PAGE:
• ISIS will control less territory than it does right now: 80%
  • North Korea’s government will survive the year without large civil war/revolt: 80%
  • The US NSABB will allow gain of function funding: 80%
  • US presidential election: democratic win: 75%
  • A general election will be held in Spain: 75%
  • Syria’s civil war will not end this year: 75%
  • There will be no NEO with Torino Scale >0 on 31 Dec 2016: 75%
  • The Atlantic basin ACE will be below 96.2: 70%
  • Sweden does not get a seat on the UN Security Council: 70%
  • Bitcoin will end the year higher than $200: 70%
  • Another major eurozone crisis: 70%
  • Brent crude oil will end the year lower than $60 a barrel: 70%
  • I will actually apply for a UK citizenship: 65%
  • UK referendum votes to stay in EU: 65%
  • China will have a GDP growth above 5%: 65%
  • Evidence for supersymmetry: 60%
  • UK larger GDP than France: 60%
  • France GDP growth rate less than 2%: 60%
  • I will have made significant progress (4+ chapters) on my book: 55%
  • Iran nuclear deal holding: 50%
  • Apple buys Tesla: 50%
  • The Nikkei index ends up above 20,000: 50%

The point is to have enough that we can see how my calibration works.

Looking for topics leads to amusing finds like the predictions of Nostradamus for 2015. Given that language barriers remain, the dead remain dead, lifespans are less than 200, there has not been a Big One in western US nor has Vesuvius erupted, and taxes still remain, I think we can conclude he was wrong or the ability to interpret him accurately is near zero. Which of course makes his quatrains equally useless.

Some math for Epiphany

Analytic functions helping you out

Recently I chatted with a mathematician friend about generating functions in combinatorics. Normally they are treated as a neat symbolic trick: you have a sequence a_n (typically how many there are of some kind of object of size n), you formally define a function f(z)=\sum_{n=0}^\infty a_n z^n, you derive some constraints on the function, and from this you get a formula for the a_n or other useful data. Convergence does not matter, since this is purely symbolic. We used this in our paper counting tie knots. It is a delightful way of solving recurrence relations or bundle up moments of probability distributions.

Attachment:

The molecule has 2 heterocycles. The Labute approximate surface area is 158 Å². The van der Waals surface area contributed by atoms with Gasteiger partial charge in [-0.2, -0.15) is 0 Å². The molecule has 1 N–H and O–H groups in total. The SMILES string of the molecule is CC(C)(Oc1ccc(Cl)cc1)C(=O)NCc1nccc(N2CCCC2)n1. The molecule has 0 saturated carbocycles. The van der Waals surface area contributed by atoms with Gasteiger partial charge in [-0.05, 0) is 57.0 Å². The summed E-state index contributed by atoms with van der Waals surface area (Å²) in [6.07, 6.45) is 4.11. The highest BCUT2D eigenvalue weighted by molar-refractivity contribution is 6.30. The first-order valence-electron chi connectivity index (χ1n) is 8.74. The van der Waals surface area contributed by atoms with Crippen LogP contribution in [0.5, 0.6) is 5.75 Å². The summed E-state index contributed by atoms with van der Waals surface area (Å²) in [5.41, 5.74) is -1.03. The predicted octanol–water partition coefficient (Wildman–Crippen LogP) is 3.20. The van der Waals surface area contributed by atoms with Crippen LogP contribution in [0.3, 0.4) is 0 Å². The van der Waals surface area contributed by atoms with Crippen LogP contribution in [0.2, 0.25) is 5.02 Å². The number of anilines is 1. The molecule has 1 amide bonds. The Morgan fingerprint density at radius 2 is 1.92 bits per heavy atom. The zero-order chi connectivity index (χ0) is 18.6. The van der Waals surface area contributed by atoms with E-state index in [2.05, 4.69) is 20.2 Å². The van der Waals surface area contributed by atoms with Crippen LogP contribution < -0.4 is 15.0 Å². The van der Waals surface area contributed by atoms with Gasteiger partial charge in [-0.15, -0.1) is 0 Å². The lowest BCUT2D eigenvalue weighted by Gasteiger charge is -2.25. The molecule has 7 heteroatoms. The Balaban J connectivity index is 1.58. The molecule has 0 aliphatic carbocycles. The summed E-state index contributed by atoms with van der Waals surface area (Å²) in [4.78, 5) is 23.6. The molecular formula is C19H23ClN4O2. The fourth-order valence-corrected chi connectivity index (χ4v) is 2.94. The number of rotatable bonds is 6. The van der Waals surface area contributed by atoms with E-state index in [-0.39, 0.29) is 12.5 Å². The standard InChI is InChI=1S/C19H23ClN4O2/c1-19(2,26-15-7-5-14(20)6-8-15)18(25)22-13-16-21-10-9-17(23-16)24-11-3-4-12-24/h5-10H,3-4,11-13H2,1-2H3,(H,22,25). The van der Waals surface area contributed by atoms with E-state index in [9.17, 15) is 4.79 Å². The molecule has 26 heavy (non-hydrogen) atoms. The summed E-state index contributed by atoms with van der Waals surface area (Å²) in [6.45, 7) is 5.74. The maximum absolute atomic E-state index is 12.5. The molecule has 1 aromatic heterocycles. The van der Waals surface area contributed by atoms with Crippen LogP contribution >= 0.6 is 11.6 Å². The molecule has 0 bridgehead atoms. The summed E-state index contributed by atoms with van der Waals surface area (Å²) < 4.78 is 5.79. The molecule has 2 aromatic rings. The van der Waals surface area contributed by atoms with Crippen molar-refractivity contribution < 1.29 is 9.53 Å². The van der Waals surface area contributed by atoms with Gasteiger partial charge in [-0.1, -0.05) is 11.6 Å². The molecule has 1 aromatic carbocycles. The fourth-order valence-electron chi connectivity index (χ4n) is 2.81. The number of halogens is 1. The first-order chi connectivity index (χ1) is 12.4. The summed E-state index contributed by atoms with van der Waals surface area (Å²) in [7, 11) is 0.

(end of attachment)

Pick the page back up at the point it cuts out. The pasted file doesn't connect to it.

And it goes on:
I innocently wondered if the function (especially its zeroes and poles) held any interesting information. My friend told me that there was analytic combinatorics: you can actually take f(z) seriously as a (complex) function and use the powerful machinery of complex analysis to calculate asymptotic behavior for the a_n from the location and type of the “dominant” singularities. He pointed me at the excellent course notes from a course at Princeton linked to the textbook by Philippe Flajolet and Robert Sedgewick. They show a procedure for taking combinatorial objects, converting them symbolically into generating functions, and then get their asymptotic behavior from the properties of the functions. This is extraordinarily neat, both in terms of efficiency and in linking different branches of math.

Plot of z/(1-z-z^2), the generating function of the Fibonacci numbers. It has poles at (1+sqrt(5))/2 (the dominant pole giving the overall asymptotic growth of Fibonacci numbers) and (1-sqrt(5))/2, which does not contribute much to the asymptotic behavior.
Plot of z/(1-z-z^2), the generating function of the Fibonacci numbers. It has poles at (1+sqrt(5))/2 (the dominant pole giving the overall asymptotic growth of Fibonacci numbers) and (1-sqrt(5))/2, which does not contribute much to the asymptotic behavior.

In our case, one can show nearly by inspection that the number of Fink-Mao tie knots grow with the number of moves as \sim 2^n, while single tuck tie knots grow as \sim \sqrt{6}^n.

Analytic functions behaving badly

The second piece of math I found this weekend was about random Taylor series and lacunary functions.